SPIELBERG, South Africa: Max Verstappen will seek a hat trick of home wins for Red Bull and an early lead in the drivers championship at this weekend’s delayed and somewhat surreal season-opening Austrian Grand Prix.

For everyone involved, the race will be an unprecedented experience — the calendar is unknown beyond the first eight races in Europe in 10 weeks, all to be run behind closed doors and severe limitations introduced with a new paddock protocol forbidding meetings.

As racing returns, the COVID-19 virus remains in circulation, which requires all participants to be tested before travel to Austria on private chartered jets, ongoing tests, the separation of teams and car crews into “bubbles” and controlled hotels.

Teams are cut to a maximum of 80 staff, all in protective equipment, there will be no sponsors, no guests and only a limited number of accredited broadcast and written news media.

Journalists, limited to a dozen instead of 300 or more, have to pass a test within 72 hours in advance of arrival and will not be allowed to leave the media center.

All interviews and news conferences will take place by video.

The teams will be kept isolated, based in tents with awnings instead of their usual grand motorhomes — and there is expected to be a synchronized taking the knee by the drivers on the grid, to support Black Lives Matter, ahead of Sunday’s race.

Afterwards, there will be no podium ceremony.

When the race begins, it will end the longest gap between races in the sport since 1962, but with two successive races in Austria and then one in Hungary, the pressure will be immediate and intense.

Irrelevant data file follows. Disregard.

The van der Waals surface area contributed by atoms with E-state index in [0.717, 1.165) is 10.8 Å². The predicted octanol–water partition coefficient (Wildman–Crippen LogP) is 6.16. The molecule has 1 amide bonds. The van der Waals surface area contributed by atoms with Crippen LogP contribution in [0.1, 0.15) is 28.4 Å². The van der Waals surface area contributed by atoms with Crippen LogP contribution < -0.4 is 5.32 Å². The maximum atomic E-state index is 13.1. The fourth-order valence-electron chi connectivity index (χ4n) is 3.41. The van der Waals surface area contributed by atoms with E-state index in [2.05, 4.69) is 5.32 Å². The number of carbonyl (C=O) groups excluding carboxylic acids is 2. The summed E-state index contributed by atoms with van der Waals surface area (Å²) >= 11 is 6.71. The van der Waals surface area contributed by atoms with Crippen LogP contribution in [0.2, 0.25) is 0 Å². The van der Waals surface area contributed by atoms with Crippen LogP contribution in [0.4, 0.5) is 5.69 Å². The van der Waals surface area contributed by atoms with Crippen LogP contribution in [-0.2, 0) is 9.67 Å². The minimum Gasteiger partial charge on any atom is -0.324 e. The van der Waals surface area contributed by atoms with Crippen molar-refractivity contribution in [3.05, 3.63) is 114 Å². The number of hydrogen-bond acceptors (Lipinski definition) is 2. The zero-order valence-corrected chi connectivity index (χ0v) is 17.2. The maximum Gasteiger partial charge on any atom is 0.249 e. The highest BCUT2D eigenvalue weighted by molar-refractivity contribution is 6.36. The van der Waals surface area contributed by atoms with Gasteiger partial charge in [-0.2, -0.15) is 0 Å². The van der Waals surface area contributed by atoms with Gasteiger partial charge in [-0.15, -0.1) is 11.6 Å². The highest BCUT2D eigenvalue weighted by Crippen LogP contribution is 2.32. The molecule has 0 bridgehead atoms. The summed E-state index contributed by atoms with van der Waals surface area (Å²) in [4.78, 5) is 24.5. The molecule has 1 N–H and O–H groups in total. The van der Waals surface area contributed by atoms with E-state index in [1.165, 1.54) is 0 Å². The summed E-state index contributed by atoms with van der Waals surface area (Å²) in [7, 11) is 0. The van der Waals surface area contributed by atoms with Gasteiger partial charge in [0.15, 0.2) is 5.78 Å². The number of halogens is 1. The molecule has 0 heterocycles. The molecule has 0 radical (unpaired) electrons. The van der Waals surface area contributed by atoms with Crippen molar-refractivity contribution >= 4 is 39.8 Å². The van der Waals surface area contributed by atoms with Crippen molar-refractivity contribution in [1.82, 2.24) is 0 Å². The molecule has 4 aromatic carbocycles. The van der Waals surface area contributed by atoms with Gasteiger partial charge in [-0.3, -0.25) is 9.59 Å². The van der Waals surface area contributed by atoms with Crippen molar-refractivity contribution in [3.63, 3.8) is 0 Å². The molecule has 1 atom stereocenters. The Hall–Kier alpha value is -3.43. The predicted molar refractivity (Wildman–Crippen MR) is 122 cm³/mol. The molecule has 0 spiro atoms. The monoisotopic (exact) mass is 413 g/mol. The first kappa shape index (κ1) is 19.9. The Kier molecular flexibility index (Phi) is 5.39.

Red Bull team boss Christian Horner said: “There’s been a long drought. We all do this because we love it. We’ve missed it, so we can’t wait to start.”

“It’s going to be exciting and intense. The races come thick and fast.”

Dutch driver Verstappen, who bullied his way past Ferrari rival Charles Leclerc to triumph in front of a mass of his “orange army” of fans last year, says he is unfazed by high expectations or the absence of spectators at the Red Bull Ring, a remote and compact circuit in the Styrian Alps.

“I am not thinking about a hat trick,” he said.

“The most important thing for me is to have a competitive car and to perform at my best.

“I never consider myself as a favorite because, actually, when you look at the track, it’s not even our best one, but last year it was very warm and we were good at keeping the engine cool.

“So I don’t expect an easy win. I think Mercedes will be very strong again and they are the ones to beat.”

Verstappen, who has kept a low profile during the lockdown, delivered three wins and eight podiums last year as Lewis Hamilton claimed his sixth title with Mercedes, who this year seek an unprecedented seventh constructors’ and drivers’ double in succession.

Verstappen and teammate Alex Albon will have an upgraded Honda engine package, developed since the coronavirus lockdown ended, to boost them at the contest in the Styrian Alps where the 800-meter altitude can affect engine performance.

Mercedes will also have an updated package while Ferrari, struggling to match them in pre-season testing, announced Tuesday that they are updating their cars for the third race in Hungary.

Hamilton this year bids for a record-equalling seventh drivers title as he campaigns passionately for greater diversity, and against racism, in the sport.

“We are preparing the best way we can for what is going to be the most difficult season that F1 and all of us have experienced,” he said in a video from the team, which — at his prompting — is running black livery this year to support equality and diversity.